Though mainly known for its mid-range consumer electronics to the wider world, Toshiba and Toshiba Machines industrial products include injection-moulding machinery, machine tools, die-casting machines and industrial robots. It stands to reason that like many other industrial players entering the market such as Ricoh, Trumpf and DMG Mori it was only a matter of time before Toshiba Machines launched their own 3D printing device.
A press release on the Taiwanese marketing website, DigiTimes, suggests that entry will be sooner rather than later.
The PR says that Toshiba Machines alongside Toshiba are working on a laser metal deposition (LMD) additive manufacturing (AM) device that purports to be 10 times faster than its powder bed fusion counterparts.
The key to Toshiba’s high-speed operation is a new nozzle based on Toshiba's know-how in fluid simulation technology. The nozzle reduces the area to which metal particles are injected, and the laser beam focuses very precisely on the tiny area covered by the powder. The prototype achieves a fabrication speed of 110cc an hour with an 800-watt laser output, and can build larger structures at a lower cost than current methods. The printer works with a wide range of materials, including stainless steel, Inconel and iron.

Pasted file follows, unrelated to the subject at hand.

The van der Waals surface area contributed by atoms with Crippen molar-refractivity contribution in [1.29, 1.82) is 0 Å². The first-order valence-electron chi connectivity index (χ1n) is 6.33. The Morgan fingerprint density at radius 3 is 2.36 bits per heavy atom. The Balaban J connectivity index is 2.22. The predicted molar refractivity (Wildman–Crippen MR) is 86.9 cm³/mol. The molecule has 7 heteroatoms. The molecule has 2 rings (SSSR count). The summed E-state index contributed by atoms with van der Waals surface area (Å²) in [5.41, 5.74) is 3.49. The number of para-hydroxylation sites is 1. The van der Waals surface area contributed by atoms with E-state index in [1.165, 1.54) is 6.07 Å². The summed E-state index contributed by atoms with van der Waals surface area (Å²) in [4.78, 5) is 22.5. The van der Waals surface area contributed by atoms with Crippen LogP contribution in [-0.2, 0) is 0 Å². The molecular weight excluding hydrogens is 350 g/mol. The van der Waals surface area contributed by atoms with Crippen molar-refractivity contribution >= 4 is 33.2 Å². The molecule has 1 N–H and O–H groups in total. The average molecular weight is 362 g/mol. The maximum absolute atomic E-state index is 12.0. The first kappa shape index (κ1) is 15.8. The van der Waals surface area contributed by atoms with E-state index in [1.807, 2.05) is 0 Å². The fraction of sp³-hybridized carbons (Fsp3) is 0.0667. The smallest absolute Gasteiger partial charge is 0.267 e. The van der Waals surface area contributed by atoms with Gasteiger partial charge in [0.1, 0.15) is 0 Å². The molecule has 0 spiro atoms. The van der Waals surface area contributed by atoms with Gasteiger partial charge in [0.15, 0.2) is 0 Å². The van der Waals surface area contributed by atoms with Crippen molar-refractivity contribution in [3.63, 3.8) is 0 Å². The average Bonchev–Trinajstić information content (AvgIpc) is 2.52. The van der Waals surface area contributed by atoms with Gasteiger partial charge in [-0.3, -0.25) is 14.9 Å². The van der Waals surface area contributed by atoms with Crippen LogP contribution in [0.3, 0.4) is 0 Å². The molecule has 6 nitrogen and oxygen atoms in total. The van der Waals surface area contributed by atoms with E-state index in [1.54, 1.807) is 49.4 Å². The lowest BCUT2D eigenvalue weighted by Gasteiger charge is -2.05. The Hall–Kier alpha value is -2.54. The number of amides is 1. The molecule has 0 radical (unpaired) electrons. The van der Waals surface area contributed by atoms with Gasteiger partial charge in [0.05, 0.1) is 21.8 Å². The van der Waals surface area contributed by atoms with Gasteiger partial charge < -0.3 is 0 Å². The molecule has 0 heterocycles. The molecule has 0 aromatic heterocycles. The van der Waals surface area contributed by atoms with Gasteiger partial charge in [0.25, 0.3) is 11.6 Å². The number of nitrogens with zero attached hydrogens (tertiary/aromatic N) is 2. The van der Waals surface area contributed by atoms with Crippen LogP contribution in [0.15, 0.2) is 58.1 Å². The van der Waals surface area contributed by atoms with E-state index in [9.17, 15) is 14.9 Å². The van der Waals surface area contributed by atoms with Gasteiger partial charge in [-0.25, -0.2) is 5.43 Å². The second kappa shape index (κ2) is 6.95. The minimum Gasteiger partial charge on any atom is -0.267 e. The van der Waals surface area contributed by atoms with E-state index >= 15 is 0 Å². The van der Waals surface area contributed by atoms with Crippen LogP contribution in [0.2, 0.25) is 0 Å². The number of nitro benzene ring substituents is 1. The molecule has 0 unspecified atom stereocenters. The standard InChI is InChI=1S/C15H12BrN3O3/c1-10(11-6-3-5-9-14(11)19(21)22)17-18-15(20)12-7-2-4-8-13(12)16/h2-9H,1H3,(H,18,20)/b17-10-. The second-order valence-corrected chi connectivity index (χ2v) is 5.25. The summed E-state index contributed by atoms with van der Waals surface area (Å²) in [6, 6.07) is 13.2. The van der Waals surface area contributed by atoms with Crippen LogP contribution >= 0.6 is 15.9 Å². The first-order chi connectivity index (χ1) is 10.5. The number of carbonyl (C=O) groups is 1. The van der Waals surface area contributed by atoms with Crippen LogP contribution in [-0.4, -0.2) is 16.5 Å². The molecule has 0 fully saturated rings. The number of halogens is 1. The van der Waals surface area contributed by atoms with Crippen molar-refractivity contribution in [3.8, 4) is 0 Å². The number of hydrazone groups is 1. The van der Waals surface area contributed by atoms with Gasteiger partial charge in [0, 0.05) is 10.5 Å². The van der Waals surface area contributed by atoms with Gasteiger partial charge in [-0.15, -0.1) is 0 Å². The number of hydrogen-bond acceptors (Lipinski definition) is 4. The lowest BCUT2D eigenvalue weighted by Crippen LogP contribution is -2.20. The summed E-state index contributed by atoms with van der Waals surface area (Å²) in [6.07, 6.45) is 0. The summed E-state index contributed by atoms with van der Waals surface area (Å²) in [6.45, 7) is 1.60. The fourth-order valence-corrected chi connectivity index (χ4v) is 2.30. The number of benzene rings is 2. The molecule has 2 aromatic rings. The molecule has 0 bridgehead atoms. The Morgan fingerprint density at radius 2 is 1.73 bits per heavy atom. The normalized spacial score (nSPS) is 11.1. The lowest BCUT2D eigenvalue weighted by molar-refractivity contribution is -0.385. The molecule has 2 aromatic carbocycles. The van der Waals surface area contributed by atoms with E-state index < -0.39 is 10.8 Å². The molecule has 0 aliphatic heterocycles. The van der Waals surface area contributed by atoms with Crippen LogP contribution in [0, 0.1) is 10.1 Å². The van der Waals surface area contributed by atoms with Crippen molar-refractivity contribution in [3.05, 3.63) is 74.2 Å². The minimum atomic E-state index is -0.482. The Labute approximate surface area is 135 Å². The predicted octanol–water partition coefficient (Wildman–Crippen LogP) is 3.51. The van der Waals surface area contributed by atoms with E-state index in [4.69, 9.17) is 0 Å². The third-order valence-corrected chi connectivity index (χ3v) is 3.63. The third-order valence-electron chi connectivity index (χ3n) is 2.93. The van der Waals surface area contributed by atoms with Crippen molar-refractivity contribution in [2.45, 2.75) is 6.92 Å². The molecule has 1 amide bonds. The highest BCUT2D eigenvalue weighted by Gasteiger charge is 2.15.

Toshiba and Toshiba Machine will continue development on the prototype to secure further increases in fabrication speed and resolution, and to fine-tune interfacing with 3D CAD software. The companies aim to bring the printer into practical use in or after 2017.
Sponsored by Japan’s Ministry of Economy, Trade and Industry under its programme "Technological Development for Next-Generation Industrial 3D Printers and Ultra-High-Precision 3D Shaping Systems.", the plan for Toshiba and Toshiba Machine is to sell the AM machinery alongside its more traditional machines thus creating hybrid technology laden factory floors, a theme we saw a great deal of at formnext powered by tct.